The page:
I used to joke that if global warming hysterics were really serious about their belief that WE’RE KILLING THE PLANET!, they would urge shrinking us to the size of Pigmies so we would use fewer resources.
Remembering my old maxim: If I can make a proposal sarcastically, some radical will propose it seriously; a bioethics professor (of course!) from NYU named Matthew Liao has done just that. First, Liao thinks the crisis is dire. From, “Hand-Made Humans May Hold the Key to Saving the World:”
Human-induced climate change is one of the biggest problems that we face today. Millions could suffer hunger, water shortages, diseases and coastal flooding because of climate change. The latest science suggests that we may be near or even beyond the point of no return.
Dubious, at best. GWHs have been making that warning for almost a decade. And yet, the UK’s Met Office, and even James Hansen, have admitted recently that there has been no statistically significant warming for nearly 20 years and stories are now appearing even among true believers that the warming has been less than first thought.
Liao proposes engineering the human race to save the planet:
Before I explain the proposal, let me make clear that human engineering is intended to be a voluntary activity – possibly supported by incentives such as tax breaks or sponsored healthcare – rather than a coerced, mandatory activity. My colleagues and I are positively against any form of coercion of the sort that the Nazis perpetrated in the past (segregation, sterilisation and genocide).
If Liao really believes his hysteria, how explain making his proposal purely voluntary? Mass extinction of the human race and other life on the planet would surely justify coerced solutions.
And what, pray tell, are these “human engineering” solutions?
1. Making us intolerant to eating meat:
Some experts estimate that each of the world’s 1.5 billion cows alone emit 100 litres to 500 litres of methane a day…Human engineering could help here. Just as some people have a natural intolerance to milk or crayfish, it is possible artificially to induce mild intolerance to red meat by stimulating the immune system against common bovine proteins. The immune system would then become primed to react to them, and henceforth eating ‘’eco-unfriendly’’ food would induce unpleasant experiences…A potentially safe and practical way of inducing such intolerance may be to produce ‘’meat’’ patches – akin to nicotine patches.
Practical? Good grief.
2. Make humans smaller:
How could height reduction be achieved? Height is determined partly by genetic factors and partly through diet and stressors. One possibility is to use preimplantation genetic diagnosis, which is now employed in fertility clinics as a means of screening out embryos with inherited genetic diseases. One might be able to use preimplantation genetic diagnosis to select shorter children. This would not involve modifying or altering the genetic material of embryos in any way. It would simply involve rethinking the criteria for selecting which embryos to implant.
Also, one might consider hormone treatment either to affect growth hormone levels or to trigger the closing of the growth plate earlier than normal. Hormone treatments are already used for growth reduction in excessively tall children.
Not good for the NBA.
3. Cognitive enhancing women so they will have fewer children:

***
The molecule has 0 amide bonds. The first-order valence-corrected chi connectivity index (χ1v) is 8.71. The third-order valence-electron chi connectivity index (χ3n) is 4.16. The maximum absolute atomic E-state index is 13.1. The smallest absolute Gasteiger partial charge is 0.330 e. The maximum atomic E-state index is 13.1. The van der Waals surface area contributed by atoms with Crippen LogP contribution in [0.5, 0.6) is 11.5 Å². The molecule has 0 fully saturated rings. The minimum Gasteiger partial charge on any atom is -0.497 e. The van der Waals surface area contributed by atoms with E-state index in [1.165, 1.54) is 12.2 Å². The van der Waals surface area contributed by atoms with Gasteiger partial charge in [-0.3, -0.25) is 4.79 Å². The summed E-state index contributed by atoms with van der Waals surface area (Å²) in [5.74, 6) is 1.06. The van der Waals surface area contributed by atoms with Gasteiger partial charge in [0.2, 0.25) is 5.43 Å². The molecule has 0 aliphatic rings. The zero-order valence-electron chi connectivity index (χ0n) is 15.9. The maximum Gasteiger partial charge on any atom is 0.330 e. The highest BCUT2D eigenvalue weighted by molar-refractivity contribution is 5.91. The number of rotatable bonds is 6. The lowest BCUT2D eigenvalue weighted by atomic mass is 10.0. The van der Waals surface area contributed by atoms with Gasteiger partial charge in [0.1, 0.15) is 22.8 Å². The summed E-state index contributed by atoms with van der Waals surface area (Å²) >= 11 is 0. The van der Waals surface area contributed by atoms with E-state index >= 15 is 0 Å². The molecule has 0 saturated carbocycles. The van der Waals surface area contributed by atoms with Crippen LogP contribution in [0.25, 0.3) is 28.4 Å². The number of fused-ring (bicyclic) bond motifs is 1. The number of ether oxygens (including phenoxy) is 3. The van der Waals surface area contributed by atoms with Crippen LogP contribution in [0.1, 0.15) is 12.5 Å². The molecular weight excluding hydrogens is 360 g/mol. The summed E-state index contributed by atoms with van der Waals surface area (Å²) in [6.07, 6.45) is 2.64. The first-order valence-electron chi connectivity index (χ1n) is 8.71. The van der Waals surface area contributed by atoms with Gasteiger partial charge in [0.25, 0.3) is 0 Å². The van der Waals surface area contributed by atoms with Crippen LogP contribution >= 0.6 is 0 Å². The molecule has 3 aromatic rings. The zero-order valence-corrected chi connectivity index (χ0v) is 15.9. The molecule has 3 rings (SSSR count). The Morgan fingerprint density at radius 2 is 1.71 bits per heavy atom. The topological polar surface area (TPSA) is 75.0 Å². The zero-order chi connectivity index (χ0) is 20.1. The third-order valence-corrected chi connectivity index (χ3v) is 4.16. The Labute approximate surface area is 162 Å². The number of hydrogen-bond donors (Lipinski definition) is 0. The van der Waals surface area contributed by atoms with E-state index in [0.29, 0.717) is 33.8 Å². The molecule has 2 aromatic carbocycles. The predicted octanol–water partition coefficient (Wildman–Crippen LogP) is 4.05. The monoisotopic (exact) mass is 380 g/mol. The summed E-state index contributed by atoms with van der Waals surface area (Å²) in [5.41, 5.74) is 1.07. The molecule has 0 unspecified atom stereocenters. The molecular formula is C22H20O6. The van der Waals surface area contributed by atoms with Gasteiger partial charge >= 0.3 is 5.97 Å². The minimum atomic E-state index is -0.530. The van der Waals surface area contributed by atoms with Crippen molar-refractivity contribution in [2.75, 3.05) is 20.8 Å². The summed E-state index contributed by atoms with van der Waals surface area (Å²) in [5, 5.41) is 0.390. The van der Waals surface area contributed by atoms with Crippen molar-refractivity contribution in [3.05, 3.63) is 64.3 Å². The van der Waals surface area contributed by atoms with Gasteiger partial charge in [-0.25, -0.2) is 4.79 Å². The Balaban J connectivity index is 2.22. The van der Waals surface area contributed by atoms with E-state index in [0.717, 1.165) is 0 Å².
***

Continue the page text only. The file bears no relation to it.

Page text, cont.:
In the US, for example, women with low cognitive ability are more likely to have children before age 18. Hence, another possible human engineering solution is to use cognition enhancements, such as Ritalin and Modafinil, to achieve lower birth rates. As with education, there are many other, more compelling reasons to improve cognition, but the fertility effect may be desirable as a means of tackling climate change. Even if the direct cognitive effect on fertility is minor, cognition enhancements may help increase the ability of people to educate themselves, which would then affect fertility and, indirectly, climate change.
That sound you hear is my eyes rolling.
4. Use drugs to make us altruistic:
Many environmental problems are collective action problems, in which individuals do not co-operate for the common good…Pharmacological induction of altruism and empathy may help here. There is evidence that altruism and empathy have biological underpinnings. For example, test subjects given the prosocial hormone oxytocin were more willing to share money with strangers and to behave in a more trustworthy way…This suggests that interventions affecting the sensitivity in these neural systems could increase the willingness to co-operate with social rules or goals.
Again, I am not proposing that we coerce someone to take up these pharmacological measures. Instead, there might be someone who wants to do the right thing, but owing to a weakness of will, cannot get himself to do the right thing.
But people who need drugs to be altruistic and empathetic probably wouldn’t have the altruism or empathy to take the drugs. And what’s with the meme that others don’t have the “will power” to do what the hysterics want done? Too smug by half.
So, we are told simultaneously that the crisis is dire and we are out of time, but rest assured, we will only utilize voluntary technological solutions, which should be noted, will not be doable for decades–if ever–and in any event, would take generations to have any real impact. That’s incoherent.
This is all so silly. And it makes me think that many of the GWHs don’t really believe much of their own hysteria. That may be because climate change is as much a political gambit to empower an international technocracy as it is an urgent scientific scare.
HT: Therese Mackay